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I just thought I might add one more thing.
The quality cells will give a higher current tail cap reading than the cheap cells. They have a lower internal resistance which allows more current to flow. In return giving you more light than when using cheap cells.

pounder
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M3TAL_L0RD wrote:

pounder wrote:
before you guys say the sanyo’s are better..take a look at the tests..real tf 3k’s are an impressive battery !http://i246.photobucket.com/albums/gg100/dave_vega/a8f79bd1-54f6-4773-9b...!

You chose wrong one, those are 2800mAh UR18650ZT.

 

This is real one

the protection circuitry is the only thing that brings the tf 3k down..unprotected vs protected isn’t really a fair fight..the one I compared to was the 2600mah in the pulldown..the one you showed was right above it and was the unprotected version..the one I showed had pv after it which I assume is a protected model of the sanyo 2600..

I run panasonics mostly, but really can’t fault the trustfires that I have..I run them in my Dry and they deliver 5+ amps on a full charge..pretty impressive..

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moderator007 wrote:
I just thought I might add one more thing.
The quality cells will give a higher current tail cap reading than the cheap cells. They have a lower internal resistance which allows more current to flow. In return giving you more light than when using cheap cells.

This is often true in a single cell light, but it is not always the case. Some exceptions are:
1. In a light with a buck or boost driver. These are power converters and if the battery voltage drops (like a bad cell would), the battery current would increase to compensate and keep the power the same. In a properly regulating boost or buck circuit with cells at the same starting voltage, a lower tail cap current indicates a better cell.
2. Lights with linear regulators may give the same drive current initially. In this case (everything else being equal), the cell that begins to give reduced current first is the weaker cell.
3. There are probably others but me brain is no worky good right now… Tired

Direct drive (unregulated emitter current) circuits are the one case where higher current will indicate a stronger cell.

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Just too much inconsistency in between the good ones. I don’t trust the “fire” cells. And they don’t perform as good when looking at the overall picture. Lots of bad cells out there too. The lottery aint worth it.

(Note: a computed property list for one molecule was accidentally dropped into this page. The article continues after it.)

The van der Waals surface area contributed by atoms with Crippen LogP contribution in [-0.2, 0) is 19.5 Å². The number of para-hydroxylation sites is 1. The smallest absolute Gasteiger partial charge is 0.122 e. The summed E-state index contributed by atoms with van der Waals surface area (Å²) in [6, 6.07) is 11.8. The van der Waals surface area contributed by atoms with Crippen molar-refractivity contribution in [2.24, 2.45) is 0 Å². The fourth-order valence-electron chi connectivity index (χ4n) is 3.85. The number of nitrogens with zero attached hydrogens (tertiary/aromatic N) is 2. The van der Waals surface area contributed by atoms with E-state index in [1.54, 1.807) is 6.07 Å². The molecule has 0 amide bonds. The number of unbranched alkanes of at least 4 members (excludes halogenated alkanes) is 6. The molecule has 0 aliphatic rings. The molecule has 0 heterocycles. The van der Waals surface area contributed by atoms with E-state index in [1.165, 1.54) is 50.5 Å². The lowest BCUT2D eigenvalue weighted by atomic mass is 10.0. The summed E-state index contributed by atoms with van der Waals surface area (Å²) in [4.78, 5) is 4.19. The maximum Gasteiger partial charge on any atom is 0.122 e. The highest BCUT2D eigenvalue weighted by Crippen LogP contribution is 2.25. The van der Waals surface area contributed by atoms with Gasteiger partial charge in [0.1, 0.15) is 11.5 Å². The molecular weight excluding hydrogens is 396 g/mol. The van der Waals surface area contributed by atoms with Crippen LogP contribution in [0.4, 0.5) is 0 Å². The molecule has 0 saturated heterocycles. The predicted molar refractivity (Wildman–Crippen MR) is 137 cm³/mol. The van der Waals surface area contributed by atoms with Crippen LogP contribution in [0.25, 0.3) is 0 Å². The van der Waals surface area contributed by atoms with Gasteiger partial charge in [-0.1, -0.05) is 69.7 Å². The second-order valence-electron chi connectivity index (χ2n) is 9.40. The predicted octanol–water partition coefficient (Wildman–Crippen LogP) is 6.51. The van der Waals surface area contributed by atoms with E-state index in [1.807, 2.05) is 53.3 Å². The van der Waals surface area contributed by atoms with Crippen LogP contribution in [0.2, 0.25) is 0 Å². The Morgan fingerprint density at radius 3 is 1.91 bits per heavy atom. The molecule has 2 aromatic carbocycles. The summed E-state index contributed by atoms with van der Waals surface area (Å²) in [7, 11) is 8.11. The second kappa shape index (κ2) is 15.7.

On a side note. Tesla Roadster use 7000 (SEVEN THOUSAND) 18650 Panasonic cells in a battery package (for Model S ).
They offer 8 year warrany on their battery packages. The price they get are of course vital to which manufacturer they choose.
But Tesla have 3 crucial demands. High capacity, high performance combined with long lasting life. They choose Panasonic cells.

With a production of say 20.000 cars that will be 140.000.000 Panasonic cells every year!
If they deal with such numbers and need the best performance and best battery life and swear by Panasonic to give them the performance they need, then its probably good enough for me too. They have done a lot of testing for many years. For a company like Tesla the life of batteries are crucial, or else they will get warrany issues (or maybe Panasonic will get warranty issues depending on how deals are made.)

I can not say that Panasonic (or Sanyo cells) will last longer compared to Trustfire.. I dont have good facts to back it up. I only have reason to assume so based on the reputation of the cells they have produced in the past and based on things like the warrany Tesla (/Panasonic?) can give on their batteries for the future.

Bang for the buck are not only what you pay and how the batteries perform on paper when they are brand new. Its also vital how many years they can perform good.

My 2 cents..

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Relic38 I guess I should have been more clearer. Smile
Yes in a buck driven light you may not notice any difference besides run time. If its a CC driver it doesn’t really care if its a quality cell as long as its voltage under the load is over the vf of the led + the needed head room for the driver.

  1. The linear regulators is where I noticed the biggest difference. Like a amc7135 driver. The 2800mah driver is suppose to give you 2.8 amps. When I measured with my TF they only drew 2.5a. When measured with the Sanyo’s I got just a hair over 2.8a.
    I read about this many times at cpf. I never really new there was much difference until I started using quality batteries. This is not a one time test I done this has been tested several times by me over the years and by many others.
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moderator007 wrote:
Relic38 I guess I should have been more clearer. Smile
Yes in a buck driven light you may not notice any difference besides run time. If its a CC driver it doesn’t really care if its a quality cell as long as its voltage under the load is over the vf of the led + the needed head room for the driver.
  1. The linear regulators is where I noticed the biggest difference. Like a amc7135 driver. The 2800mah driver is suppose to give you 2.8 amps. When I measured with my TF they only drew 2.5a. When measured with the Sanyo’s I got just a hair over 2.8a.
    I read about this many times at cpf. I never really new there was much difference until I started using quality batteries. This is not a one time test I done this has been tested several times by me over the years and by many others.

No problem, that’s why I felt that I should post to help clear things up a little.
Knowing how these things work is why I went with Sanyo cells; they hold a higher voltage during the discharge curve. The linear regulators do not drop out as early. For buck and boost drivers, they draw less current which can result in a slight improvement in efficiency (less current in the springs, wires, traces, threads, etc. means less loss there).